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Live Review: Mdou Moctar @ 9:30 Club — 6/27/24

Mdou Moctar is a Tuareg musician from Niger. His story is as amazing as it is improbable. And it recently led him and his band to Washington DC’s 9:30 Club.

Mdou and his band are on tour supporting Funeral For Justice, the guitarist’s most recent album (published in May via Matador Records).

Watch the official music video for “Chismiten” by Mdou Moctar on YouTube:

I had high hopes for this 9:30 Club show on June 27, and Mdou and the band went above and beyond. To be completely honest, I wasn’t sure what to expect. I really enjoy Mdou’s albums, and I have seen the sessions from KEXP and other in-studio performances. But seeing a band in person is an entirely different experience.

The show opened with a wild ensemble from Seattle called JRCG. They were loud and powerful. The band is centered around drummer Justin R. Cruz Gallego. Makes sense. So the songs are very percussive. And loud. Have I mentioned that yet? They play so hard that you can literally feel the music in your chest. They’re like the cast of The Goonies followed The Dead around for a few decades but decided to start a band after hearing Swans.

Mdou Moctar entered the stage to ambient noise, cloaked in a dark blue light, along with the rest of his band: Ahmoudou Madassane on rhythm guitar, Mickey Coltun on bass, and Souleymane Ibrahim on drums. From the first note, you can tell this show is going to be a little different.

Stream Funeral for Justice by Mdou Moctar on Spotify:

Mdou Moctar

Watching Mdou play must be like watching Hendrix in his early years. He’s a lefty, playing a Fender Strat. He has complete control of the instrument and seems to play the most complex music with little to no effort; occasionally bringing to mind Hendrix’s idea of the motionless virtuoso. But he does move! And he smiles. A lot! Mdou is obviously having a great time touring for his latest album, Funeral For Justice.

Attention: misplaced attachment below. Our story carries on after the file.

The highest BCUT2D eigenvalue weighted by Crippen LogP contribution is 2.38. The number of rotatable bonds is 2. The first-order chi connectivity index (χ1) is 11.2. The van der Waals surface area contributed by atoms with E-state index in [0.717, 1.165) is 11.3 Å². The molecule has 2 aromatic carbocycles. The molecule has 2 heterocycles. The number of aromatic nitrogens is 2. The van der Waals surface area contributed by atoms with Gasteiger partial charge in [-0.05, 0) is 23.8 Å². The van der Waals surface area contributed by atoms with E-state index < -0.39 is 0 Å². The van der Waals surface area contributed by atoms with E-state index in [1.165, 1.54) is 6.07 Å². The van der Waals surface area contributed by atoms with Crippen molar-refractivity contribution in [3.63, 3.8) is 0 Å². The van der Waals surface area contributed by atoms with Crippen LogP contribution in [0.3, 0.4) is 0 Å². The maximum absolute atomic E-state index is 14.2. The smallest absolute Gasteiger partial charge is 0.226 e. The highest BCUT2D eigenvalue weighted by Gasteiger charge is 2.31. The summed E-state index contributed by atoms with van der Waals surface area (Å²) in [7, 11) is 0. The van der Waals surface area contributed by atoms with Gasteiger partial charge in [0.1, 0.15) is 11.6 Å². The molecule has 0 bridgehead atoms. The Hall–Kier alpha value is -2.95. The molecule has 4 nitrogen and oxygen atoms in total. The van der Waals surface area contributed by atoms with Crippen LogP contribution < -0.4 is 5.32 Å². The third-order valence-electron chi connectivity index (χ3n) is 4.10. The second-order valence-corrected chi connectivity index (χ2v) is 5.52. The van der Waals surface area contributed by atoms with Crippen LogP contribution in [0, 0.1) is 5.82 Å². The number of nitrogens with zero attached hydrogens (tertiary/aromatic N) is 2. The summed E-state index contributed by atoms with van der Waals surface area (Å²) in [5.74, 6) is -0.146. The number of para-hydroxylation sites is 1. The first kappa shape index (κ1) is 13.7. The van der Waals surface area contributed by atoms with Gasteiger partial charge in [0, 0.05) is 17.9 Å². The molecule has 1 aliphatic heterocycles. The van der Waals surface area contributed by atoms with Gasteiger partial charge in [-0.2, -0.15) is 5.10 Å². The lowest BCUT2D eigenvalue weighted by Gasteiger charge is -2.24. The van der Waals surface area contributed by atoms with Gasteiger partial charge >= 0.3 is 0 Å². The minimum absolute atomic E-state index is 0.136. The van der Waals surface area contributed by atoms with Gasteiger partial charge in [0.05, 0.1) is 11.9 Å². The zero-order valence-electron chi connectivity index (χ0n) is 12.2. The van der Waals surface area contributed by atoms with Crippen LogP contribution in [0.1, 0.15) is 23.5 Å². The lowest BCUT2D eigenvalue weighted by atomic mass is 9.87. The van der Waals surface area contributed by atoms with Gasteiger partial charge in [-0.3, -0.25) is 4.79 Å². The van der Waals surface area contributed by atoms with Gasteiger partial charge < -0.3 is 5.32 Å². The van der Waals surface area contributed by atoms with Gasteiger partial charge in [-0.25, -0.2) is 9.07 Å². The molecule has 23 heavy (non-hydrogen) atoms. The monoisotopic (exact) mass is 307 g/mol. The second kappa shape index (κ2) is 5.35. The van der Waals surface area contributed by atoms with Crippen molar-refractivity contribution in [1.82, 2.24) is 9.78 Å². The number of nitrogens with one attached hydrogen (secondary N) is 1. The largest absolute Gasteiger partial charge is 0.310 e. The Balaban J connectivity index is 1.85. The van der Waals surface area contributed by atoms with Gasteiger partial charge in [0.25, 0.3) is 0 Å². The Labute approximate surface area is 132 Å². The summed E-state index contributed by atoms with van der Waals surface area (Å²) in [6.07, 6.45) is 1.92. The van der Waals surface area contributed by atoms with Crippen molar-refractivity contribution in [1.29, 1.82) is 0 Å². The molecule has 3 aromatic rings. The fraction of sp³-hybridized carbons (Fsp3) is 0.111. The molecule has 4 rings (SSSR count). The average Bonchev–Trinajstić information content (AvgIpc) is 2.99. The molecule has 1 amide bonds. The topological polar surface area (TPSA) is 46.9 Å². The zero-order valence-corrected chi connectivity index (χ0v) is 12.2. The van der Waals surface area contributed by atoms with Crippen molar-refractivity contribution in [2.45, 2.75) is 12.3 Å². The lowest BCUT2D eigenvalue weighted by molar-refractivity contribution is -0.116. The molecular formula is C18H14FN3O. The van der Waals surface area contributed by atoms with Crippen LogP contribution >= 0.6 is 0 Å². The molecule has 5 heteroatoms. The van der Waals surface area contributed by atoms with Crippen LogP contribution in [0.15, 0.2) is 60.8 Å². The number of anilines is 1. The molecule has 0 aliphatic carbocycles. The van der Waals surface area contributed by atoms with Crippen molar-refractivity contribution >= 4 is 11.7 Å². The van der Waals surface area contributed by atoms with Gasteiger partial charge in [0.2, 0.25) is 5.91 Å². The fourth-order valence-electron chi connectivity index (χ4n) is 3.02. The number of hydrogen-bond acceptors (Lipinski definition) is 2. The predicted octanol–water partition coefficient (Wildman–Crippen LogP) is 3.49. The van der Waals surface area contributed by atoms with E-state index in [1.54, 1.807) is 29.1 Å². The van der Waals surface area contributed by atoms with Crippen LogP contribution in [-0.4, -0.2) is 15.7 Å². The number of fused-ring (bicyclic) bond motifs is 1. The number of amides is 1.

Mdou Moctar

The songs tend to be long jams when played live. When the band stretches out, they sound like they’ve arrived from another planet. Imagine if Jimi Hendrix cut his teeth in Western Africa instead of the Chitlin Circuit. That’s the starting point. And the rest of the band is just as tight as Mitch Mitchell and Noel Redding ever were.

Mdou Moctar

During the second song of the evening, a gentleman entered stage right. I had seen him earlier in the evening. He walked past me to go backstage. Suddenly he’s ON stage, throwing dollar bills at Mdou, laughing, smiling, and pointing at him. And to be honest, I’m not sure what happened to all those dollar bills because soon after, Mdou sat on the edge of the stage and kept playing.

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Pretty soon Mdou hopped off the stage into the photo pit and up onto the barrier. He stood on the little platforms and played, pressed right up against the crowd. He proceeded to slowly work his way across the entire width of the barrier, taking photos with the front row, all while shredding some of the wildest guitar lines I’ve heard in a while.

Mdou Moctar
Mdou Moctar

Once Mdou made it back to the stage (after giving his stage crew fits, trying to keep his guitar cables from taking out mic stands and photographers, alike), he thanked everyone for coming out to see the show. They then brought out another percussionist to play the djembe. You might think that this would signify a slower, quieter song. But you’d be wrong.

Mdou Moctar

The band didn’t play a lot of songs and they didn’t play for very long. Mdou’s set was about an hour and fifteen minutes. But I would absolutely go see them again. They packed a lot into that short set. And the audience ate up every note. It’s a great show when the crowd gets into the music and the musicians feed off their energy. That was the case with Mdou Moctar at the 9:30 Club and I can not wait to see them again!

Mdou Moctar

Setlist

  • Funeral For Justice
  • Chismiten
  • Takoba
  • Sousoume Tamacheq
  • Modern Slaves
  • Tchinta
  • Imouhar
  • Tarhatezed
  • Afrique Victime

Here are some more photos of Mdou Moctar performing at 9:30 Club on June 27, 2024. All pictures copyright and courtesy of Marc Shea.

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